Hotel Imperial in Vienna, Austria
|Owner||Al Habtoor Investment|
|Design and construction|
The Hotel Imperial's façade is in the Italian Neo-Renaissance style. The top of the building contains a stone balustrade that frames allegorical animals from the Württemberg coat of arms. The main entrance portal contains four statues that are also symbolic. The original portal was wide enough for a two-horse-drawn carriage.
The hotel's interior furnishings highlight the nineteenth-century Viennese elegance with ornate marble, hand-carved statues, and massive crystal chandeliers. In the lobby, the Royal Staircase leads up to suites and rooms that are also illuminated by magnificent chandeliers hanging from the high stucco ceilings. The hotel's private balconies offer views of the Altstadt skyline.
The building was designed by architect Arnold Zenetti and built under the direction of Heinrich Adam in 1863. Initially, it was planned as the city palace (Stadtpalais) and residence of Duke Philipp of Württemberg (1838–1917) and his wife Maria Theresa (1845–1927), née Archduchess of Austria; its original name was Palais Württemberg. The Duke and the Duchess, however, did not enjoy their new home for long. After moving there in 1866, they sold it five years later.
For the 1873 Vienna World's Fair, the palace was converted into a hotel. In 1928, two stories were added, but the original architecture is still very much in evidence and is an integral part of the luxurious atmosphere.
Over the years, the Hotel Imperial has had numerous famous guests, including Queen Elizabeth II and Charlie Chaplin. Dignitaries and royalty from around the world have stayed at the Imperial. It has had some infamous guests as well. Adolf Hitler, who worked at the hotel as a day laborer during his youthful period as a virtual tramp in Vienna, returned as an honored guest following the 1938 Anschluss. Benito Mussolini stayed at the hotel during World War II with considerably less fanfare, being shepherded through the back door on September 13, 1943, following his spectacular rescue by German paratroopers in Unternehmen Eiche (Operation Oak).
The Imperial was acquired by Compagnia Italiana Grandi Alberghi (CIGA) after Prince Karim Aga Khan acquired the company in 1985 and began expanding its presence—which was purely Italian up to that time—into Spain and Austria. In 1994, the Starwood Hotels and Resorts took over CIGA and transformed it into its brand, The Luxury Collection, an assemblage of historic and venerable hotels in Europe that includes the Imperial.
The Imperial was partly owned before the war by Samuel Schallinger, who was forced to sell in 1938 due to the Nazi persecution of Jews. Schallinger died in 1942 at the Theresienstadt concentration camp near Prague. Simon Wiesenthal, a Jewish Austrian survivor of the Nazi death camps who dedicated his life to documenting the crimes of the Holocaust, celebrated his 90th birthday at the Hotel Imperial in 1998 with a kosher dinner party. “Look, even the chandeliers are shaking,” said Wiesenthal at the dinner. “Hitler is gone. The Nazis are no more. But we are still here, singing and dancing.”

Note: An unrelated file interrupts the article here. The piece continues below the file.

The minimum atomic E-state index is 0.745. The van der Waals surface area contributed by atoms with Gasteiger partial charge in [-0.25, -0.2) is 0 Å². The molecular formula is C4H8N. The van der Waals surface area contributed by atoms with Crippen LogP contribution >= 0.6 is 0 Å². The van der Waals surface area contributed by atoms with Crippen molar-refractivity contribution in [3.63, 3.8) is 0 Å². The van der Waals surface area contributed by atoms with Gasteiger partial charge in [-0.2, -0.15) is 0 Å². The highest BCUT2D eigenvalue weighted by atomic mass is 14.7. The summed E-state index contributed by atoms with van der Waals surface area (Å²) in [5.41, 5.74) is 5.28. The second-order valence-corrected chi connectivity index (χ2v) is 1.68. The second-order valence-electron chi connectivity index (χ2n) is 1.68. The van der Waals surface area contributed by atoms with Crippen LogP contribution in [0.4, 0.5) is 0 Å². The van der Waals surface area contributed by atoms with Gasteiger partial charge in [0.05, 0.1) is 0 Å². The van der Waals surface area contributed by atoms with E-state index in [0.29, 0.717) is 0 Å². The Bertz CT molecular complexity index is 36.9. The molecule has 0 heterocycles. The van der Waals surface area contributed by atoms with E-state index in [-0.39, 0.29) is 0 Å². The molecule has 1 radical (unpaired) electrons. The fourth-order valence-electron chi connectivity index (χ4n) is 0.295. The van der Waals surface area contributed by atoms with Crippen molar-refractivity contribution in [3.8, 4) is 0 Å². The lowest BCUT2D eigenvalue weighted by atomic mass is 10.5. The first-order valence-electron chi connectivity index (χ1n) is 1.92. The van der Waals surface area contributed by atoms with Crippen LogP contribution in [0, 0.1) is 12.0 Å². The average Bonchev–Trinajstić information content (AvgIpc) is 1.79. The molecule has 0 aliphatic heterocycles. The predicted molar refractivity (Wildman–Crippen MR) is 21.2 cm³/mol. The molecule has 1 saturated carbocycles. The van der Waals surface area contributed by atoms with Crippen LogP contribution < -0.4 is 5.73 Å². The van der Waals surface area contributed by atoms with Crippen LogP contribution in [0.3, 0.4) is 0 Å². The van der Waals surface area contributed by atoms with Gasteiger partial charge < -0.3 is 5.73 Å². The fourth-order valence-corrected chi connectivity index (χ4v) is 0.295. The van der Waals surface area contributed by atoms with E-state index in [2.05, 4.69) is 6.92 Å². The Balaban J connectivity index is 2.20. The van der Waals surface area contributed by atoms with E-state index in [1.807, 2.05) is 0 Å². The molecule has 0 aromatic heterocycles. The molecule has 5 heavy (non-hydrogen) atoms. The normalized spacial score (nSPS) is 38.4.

Today, the Hotel Imperial is, perhaps, Vienna's most exclusive five-star hotel. Guests of state typically stay at the hotel, such as the Emperor and Empress of Japan on their visit in 2002. Marjana Gaponenko's novel Who is Martha? (New Vessel Press, 2014) is set in the Hotel Imperial. Its protagonist, a 96-year-old ornithologist, checks into the Elisabeth Suite, where he lives his last days in luxury, befriending hotel staff and guests.
A speciality of the hotel is the Imperial cake, known as the Imperial Torte, which is a marzipan and chocolate torte. It is based on a recipe that is said to have been created by an apprentice cook who fashioned it when Emperor Franz Joseph opened the hotel in 1873. The confection comes in either a plain pinewood box or a cardboard box (for shipments), each containing a single torte or a group of small tortes.
The tortes vary in size, from ones that are the size of an individually-wrapped candy to others that are the size of a small cake (approximately six inches or fifteen centimeters). A complimentary torte box is provided to each guest room, and additional boxes can be ordered from the hotel for shipment.
Nowadays, torte boxes are sold alongside other Imperial products, such as tea leaves and coffee beans (labelled "Imperial Teas and Coffee"), and other varieties of chocolate confections. The Imperial ships its products worldwide, since the chocolates maintain freshness for two months.
- "Hotel History". Hotel Imperial. Retrieved 9 November 2013.
- Erlanger, Steven (7 March 2002). "Vienna Skewered as a Nazi-Era Pillager of Its Jews". The New York Times. NYTimes.com. Retrieved 2013-08-29.
- "Simon Wiesenthal's Gravestone Unveiling" (Press release). Simon Wiesenthal Center. 23 February 2006. Retrieved 2013-08-29.
- History of the Imperial Torte
- Andreas Augustin. The Most Famous Hotels in the World: Hotel Imperial Vienna. 1999. ISBN 978-3-900692-03-2
|Wikimedia Commons has media related to Hotel Imperial, Vienna.|
- Hotel Imperial - official website
- Imperial Torte website
- Vienna's tourist trail of plunder, Guardian (World News), 21 May 2002.